Professional wildlife trappers managed to wrangle an 11-foot alligator as it ferociously snapped at them in the early hours of Thursday in Florida.
They were notified after a concerned resident encountered the alligator near the Homestead Sports Complex in Homestead who then contacted the local police. They in turn reached out to Pesky Critters Wildlife Control.
In a video posted online by the company, owner Todd Hardwick together with his trappers can be seen engaged in a battle with the angry alligator.
The reptile can be seen snapping its jaws and lunging at the trappers, and even performing a death roll - a spinning maneuver typically used to tear apart prey.
In footage shot from several angles, the gator can be seen with its lethal jaws wide open.
The trappers attempt to get a noose around its them in order to shut its mouth tight but the gator keeps its jaws apart even while hissing at the men.
Eventually they manage to get a rope around the gator before it quickly rolls towards them on the grass and then on the road.
At one point, the gator remains still before suddenly lunging without any notice - almost like an angry dog.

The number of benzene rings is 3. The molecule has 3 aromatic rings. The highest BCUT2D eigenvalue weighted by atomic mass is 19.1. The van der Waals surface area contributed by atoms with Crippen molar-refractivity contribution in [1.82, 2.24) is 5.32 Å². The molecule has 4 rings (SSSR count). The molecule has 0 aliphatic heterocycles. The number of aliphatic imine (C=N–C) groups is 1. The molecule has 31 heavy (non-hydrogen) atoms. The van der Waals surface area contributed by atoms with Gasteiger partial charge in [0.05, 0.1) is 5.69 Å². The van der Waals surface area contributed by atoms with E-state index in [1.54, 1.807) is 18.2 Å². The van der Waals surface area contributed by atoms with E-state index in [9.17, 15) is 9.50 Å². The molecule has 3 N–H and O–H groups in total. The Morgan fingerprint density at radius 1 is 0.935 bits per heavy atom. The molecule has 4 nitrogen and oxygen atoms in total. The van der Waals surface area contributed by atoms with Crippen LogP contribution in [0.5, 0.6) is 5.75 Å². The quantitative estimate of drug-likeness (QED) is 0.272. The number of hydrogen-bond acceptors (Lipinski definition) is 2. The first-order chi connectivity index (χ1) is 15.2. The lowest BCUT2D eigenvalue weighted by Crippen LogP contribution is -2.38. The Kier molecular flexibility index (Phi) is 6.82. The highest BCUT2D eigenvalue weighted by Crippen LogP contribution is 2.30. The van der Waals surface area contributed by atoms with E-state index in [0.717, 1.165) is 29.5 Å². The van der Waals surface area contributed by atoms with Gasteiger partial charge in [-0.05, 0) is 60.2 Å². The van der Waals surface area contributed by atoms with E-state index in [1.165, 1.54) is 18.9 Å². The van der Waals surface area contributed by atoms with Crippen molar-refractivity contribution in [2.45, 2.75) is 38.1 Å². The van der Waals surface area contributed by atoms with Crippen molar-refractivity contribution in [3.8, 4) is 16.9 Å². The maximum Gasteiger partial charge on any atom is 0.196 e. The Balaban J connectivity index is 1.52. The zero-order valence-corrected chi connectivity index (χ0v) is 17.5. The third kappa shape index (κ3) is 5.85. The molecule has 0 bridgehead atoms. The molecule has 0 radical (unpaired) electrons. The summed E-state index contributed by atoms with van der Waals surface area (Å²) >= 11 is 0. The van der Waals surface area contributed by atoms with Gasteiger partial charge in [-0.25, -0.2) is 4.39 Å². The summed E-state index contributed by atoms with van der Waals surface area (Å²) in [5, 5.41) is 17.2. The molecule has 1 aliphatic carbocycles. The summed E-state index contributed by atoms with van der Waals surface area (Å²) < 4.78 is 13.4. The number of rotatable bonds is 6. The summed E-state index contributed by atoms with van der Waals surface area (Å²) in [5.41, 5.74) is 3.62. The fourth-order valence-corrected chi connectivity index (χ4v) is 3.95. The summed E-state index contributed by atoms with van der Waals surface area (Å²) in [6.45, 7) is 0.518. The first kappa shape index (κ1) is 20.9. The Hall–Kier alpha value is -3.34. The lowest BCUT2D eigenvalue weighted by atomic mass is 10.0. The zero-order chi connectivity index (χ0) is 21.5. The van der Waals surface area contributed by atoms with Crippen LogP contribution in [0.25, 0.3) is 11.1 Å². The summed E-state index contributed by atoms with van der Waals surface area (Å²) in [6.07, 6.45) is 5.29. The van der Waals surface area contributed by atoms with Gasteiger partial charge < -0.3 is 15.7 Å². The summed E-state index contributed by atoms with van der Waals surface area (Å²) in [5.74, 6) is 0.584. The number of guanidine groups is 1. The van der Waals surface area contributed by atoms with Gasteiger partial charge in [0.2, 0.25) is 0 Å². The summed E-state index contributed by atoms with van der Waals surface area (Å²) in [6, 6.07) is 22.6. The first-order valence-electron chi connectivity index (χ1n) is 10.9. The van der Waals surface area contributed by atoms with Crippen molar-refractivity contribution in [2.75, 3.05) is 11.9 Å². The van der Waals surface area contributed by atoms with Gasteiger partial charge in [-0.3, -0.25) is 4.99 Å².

'Keep tight so he can't lunge at me so badly', Hardwick says to his co-workers.
Finally, they manage to tape the gator's mouth shut before police officers help to lift the enormous creature into the back of the catcher's pickup truck.
The gator was finally trapped at around 3:30am on Thursday morning.
Although being injured or killed by alligators is extremely rare in Florida alligators are defined as being a nuisance when they are more than 4 feet long and a threat to people, pets or property.
According to a Florida Fish and Wildlife Conservation Commission report on the Statewide Nuisance Alligator Program, or SNAP, the state has 113 contracted nuisance alligator trappers that respond to 10,000 calls for their services annually.
Once captured the alligators become the trapper's property to either sell for their hide or meat, or to sell live to be raised on a zoo or farm.
Healthy alligator populations exist in all of Florida's 67 counties but so-called 'nuisance alligators' are not relocated to the wild, because their reintroduction can lead to territorial fights and deaths between other gators, according to the FWC.
Healthy alligator populations exist in all of Florida's 67 counties.